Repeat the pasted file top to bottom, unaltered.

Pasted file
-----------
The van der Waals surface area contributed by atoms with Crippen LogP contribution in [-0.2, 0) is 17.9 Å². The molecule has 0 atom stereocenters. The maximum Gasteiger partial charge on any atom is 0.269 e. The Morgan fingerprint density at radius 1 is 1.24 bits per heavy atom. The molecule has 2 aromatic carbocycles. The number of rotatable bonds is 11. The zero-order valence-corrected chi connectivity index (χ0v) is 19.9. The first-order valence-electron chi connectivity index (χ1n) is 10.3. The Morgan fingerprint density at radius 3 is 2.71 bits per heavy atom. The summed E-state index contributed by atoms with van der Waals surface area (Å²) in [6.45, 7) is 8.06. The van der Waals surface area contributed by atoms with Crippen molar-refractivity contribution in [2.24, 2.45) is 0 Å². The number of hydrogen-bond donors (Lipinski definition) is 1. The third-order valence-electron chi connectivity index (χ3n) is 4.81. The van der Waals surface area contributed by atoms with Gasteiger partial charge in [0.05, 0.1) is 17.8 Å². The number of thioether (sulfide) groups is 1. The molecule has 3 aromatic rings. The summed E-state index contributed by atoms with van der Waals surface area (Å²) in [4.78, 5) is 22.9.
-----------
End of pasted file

The van der Waals surface area contributed by atoms with Crippen LogP contribution in [-0.2, 0) is 17.9 Å². The molecule has 0 atom stereocenters. The maximum Gasteiger partial charge on any atom is 0.269 e. The Morgan fingerprint density at radius 1 is 1.24 bits per heavy atom. The molecule has 2 aromatic carbocycles. The number of rotatable bonds is 11. The zero-order valence-corrected chi connectivity index (χ0v) is 19.9. The first-order valence-electron chi connectivity index (χ1n) is 10.3. The Morgan fingerprint density at radius 3 is 2.71 bits per heavy atom. The summed E-state index contributed by atoms with van der Waals surface area (Å²) in [6.45, 7) is 8.06. The van der Waals surface area contributed by atoms with Crippen molar-refractivity contribution in [2.24, 2.45) is 0 Å². The number of hydrogen-bond donors (Lipinski definition) is 1. The third-order valence-electron chi connectivity index (χ3n) is 4.81. The van der Waals surface area contributed by atoms with Gasteiger partial charge in [0.05, 0.1) is 17.8 Å². The number of thioether (sulfide) groups is 1. The molecule has 3 aromatic rings. The summed E-state index contributed by atoms with van der Waals surface area (Å²) in [4.78, 5) is 22.9.